While the Heavyweight tussle between Curtis Blaydes and Junior dos Santos is the main attraction inside PNC Arena in Raleigh, N.C., this Saturday (Jan. 25, 2020), there are several top-notch up-and-comers plying their craft, including a quartet of newbies. On this edition of “New Blood,” the series where I continue to be baffled by the prices Fite.TV charges for years-old cards, we check out three “Contender Series” alums and an all-action M-1 champion.
Also, just so I don’t have to write it each time, all the “Contender Series” bouts are on Fight Pass and ESPN+.
Jamahal “Sweet Dreams” Hill
Weight Class: Light Heavyweight
Record: 6-0 (3 KO)
Notable Victories: Dequan Townsend, Alexander Poppeck
Less than two years after his professional debut, Hill got the call to face Alexander Poppeck on “Contender Series.” Good takedown defense and sharp striking carried “Sweet Dreams” to a second-round technical knockout finish and a UFC contract. He was supposed to debut in Aug. 2019 against Da Un Jung, but ran into visa issues shortly before fight night.
Hill is still early in his professional career and is visibly learning on the job, but there’s definite promise there. He’s primarily a long-range southpaw striker, utilizing a spearing straight left and some heavy round kicks that take advantage of his 6’4” frame and 79-inch reach. He’s shown a nice jab to support those bigger blows, a willingness to work the body, and the ability to pummel and do damage in the clinch.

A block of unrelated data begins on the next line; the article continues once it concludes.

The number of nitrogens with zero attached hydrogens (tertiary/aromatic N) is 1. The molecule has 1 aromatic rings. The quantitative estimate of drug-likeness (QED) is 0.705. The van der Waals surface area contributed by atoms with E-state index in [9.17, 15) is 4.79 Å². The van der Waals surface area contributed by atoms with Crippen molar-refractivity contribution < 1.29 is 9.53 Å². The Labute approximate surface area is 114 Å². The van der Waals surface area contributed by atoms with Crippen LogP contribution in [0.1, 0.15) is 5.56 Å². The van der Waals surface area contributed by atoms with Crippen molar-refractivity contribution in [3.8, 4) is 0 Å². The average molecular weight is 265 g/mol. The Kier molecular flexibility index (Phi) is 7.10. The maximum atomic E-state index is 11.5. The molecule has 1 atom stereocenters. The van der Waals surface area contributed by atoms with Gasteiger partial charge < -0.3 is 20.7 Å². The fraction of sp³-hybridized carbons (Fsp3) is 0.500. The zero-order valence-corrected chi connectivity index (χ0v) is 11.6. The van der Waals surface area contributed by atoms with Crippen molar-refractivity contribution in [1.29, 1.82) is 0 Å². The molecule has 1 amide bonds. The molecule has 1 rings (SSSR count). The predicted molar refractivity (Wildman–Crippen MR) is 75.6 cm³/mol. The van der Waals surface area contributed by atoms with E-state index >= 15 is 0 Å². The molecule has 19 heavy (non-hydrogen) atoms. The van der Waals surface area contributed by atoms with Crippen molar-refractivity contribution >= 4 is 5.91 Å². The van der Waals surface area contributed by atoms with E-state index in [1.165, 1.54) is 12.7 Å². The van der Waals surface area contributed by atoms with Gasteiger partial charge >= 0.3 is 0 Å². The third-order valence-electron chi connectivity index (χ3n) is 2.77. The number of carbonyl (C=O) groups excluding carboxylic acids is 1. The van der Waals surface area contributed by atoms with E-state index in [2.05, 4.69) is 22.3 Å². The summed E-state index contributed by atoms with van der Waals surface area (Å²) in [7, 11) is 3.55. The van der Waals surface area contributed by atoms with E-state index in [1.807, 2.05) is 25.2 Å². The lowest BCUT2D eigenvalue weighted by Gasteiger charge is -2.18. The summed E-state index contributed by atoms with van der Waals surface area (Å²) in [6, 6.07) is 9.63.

One major improvement I’ve seen recently is his defense. It was, in a word, lacking in his fight with Townsend, who badly hurt him more than once with some supremely ugly punches. He did a much better job managing range against Poppeck, staying patient and working from long distance until he had his man hurt.
His grappling has likewise grown immensely. In his fight with William Vincent, who came into the fight with a losing record, he repeatedly wound up in rough positions and basically just toughed his way out of a heel hook and rear-naked choke attempt. Against Townsend, meanwhile, he showed some offensive wrestling of his own, and he completely denied Poppeck’s attempts to bring him to the mat.
Overall, he’s still a bit of a greenhorn, but there’s a lot to like. Give him a couple years and we might have a contender.
Opponent: I was genuinely super high on Darko Stosic, which just made watching his mishaps at 205 pounds all the more painful. He performed well below his capabilities against Devin Clark and Kennedy Nzechukwu, and though he hits hard enough and wrestles well enough to give Hall issues, his height/reach disadvantages and underwhelming performances have me leaning toward the new guy.
Weight Class: Bantamweight
Record: 19-5 (8 KO, 3 SUB)
Notable Victories: Kody Nordby, Kris Moutinho, Ray Rodriguez
Gravely, a former high school and collegiate wrestling standout, brought a six-fight win streak and the CES Bantamweight title into his “Contender Series” bout with Ray Rodriguez. Relentless takedown and active top control resulted in a third-round ground-and-pound finish, Gravely’s seventh consecutive stoppage win.
Gravely’s wrestling pedigree is immediately apparent — he’s got some boxing chops, showing off a solid jab and good combinations, but it doesn’t take long for him to show off his rapid-fire level change and get to work from the top. He doesn’t over-rely on any specific entry, either; his takedowns are versatile and often high-amplitude, generally set up well by his punches.